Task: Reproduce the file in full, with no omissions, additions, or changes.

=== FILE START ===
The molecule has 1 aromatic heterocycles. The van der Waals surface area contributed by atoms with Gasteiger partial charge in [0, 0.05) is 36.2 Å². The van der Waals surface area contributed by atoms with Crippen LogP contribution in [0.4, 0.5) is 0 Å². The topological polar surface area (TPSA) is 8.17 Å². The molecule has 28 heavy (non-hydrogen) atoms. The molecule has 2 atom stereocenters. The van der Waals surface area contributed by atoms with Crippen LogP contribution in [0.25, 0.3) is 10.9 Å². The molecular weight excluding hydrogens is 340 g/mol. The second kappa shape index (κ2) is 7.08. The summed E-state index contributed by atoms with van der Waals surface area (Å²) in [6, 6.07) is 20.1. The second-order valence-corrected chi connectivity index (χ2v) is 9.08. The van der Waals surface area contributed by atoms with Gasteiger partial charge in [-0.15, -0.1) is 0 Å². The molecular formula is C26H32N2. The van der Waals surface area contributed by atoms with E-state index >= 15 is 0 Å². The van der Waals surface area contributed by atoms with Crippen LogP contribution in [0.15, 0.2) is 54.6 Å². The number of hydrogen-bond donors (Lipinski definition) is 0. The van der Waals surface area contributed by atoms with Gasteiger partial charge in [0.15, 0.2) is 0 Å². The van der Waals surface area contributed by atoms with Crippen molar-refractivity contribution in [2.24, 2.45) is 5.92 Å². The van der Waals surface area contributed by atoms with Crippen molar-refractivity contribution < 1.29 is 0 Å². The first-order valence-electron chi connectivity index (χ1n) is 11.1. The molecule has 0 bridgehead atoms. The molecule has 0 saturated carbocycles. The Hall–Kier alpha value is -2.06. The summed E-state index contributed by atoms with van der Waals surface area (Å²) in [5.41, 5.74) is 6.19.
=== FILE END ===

The molecule has 1 aromatic heterocycles. The van der Waals surface area contributed by atoms with Gasteiger partial charge in [0, 0.05) is 36.2 Å². The van der Waals surface area contributed by atoms with Crippen LogP contribution in [0.4, 0.5) is 0 Å². The topological polar surface area (TPSA) is 8.17 Å². The molecule has 28 heavy (non-hydrogen) atoms. The molecule has 2 atom stereocenters. The van der Waals surface area contributed by atoms with Crippen LogP contribution in [0.25, 0.3) is 10.9 Å². The molecular weight excluding hydrogens is 340 g/mol. The second kappa shape index (κ2) is 7.08. The summed E-state index contributed by atoms with van der Waals surface area (Å²) in [6, 6.07) is 20.1. The second-order valence-corrected chi connectivity index (χ2v) is 9.08. The van der Waals surface area contributed by atoms with Gasteiger partial charge in [-0.15, -0.1) is 0 Å². The molecular formula is C26H32N2. The van der Waals surface area contributed by atoms with E-state index >= 15 is 0 Å². The van der Waals surface area contributed by atoms with Crippen LogP contribution in [0.15, 0.2) is 54.6 Å². The number of hydrogen-bond donors (Lipinski definition) is 0. The van der Waals surface area contributed by atoms with Gasteiger partial charge in [0.15, 0.2) is 0 Å². The van der Waals surface area contributed by atoms with Crippen molar-refractivity contribution in [2.24, 2.45) is 5.92 Å². The van der Waals surface area contributed by atoms with Crippen molar-refractivity contribution < 1.29 is 0 Å². The first-order valence-electron chi connectivity index (χ1n) is 11.1. The molecule has 0 bridgehead atoms. The molecule has 0 saturated carbocycles. The Hall–Kier alpha value is -2.06. The summed E-state index contributed by atoms with van der Waals surface area (Å²) in [5.41, 5.74) is 6.19.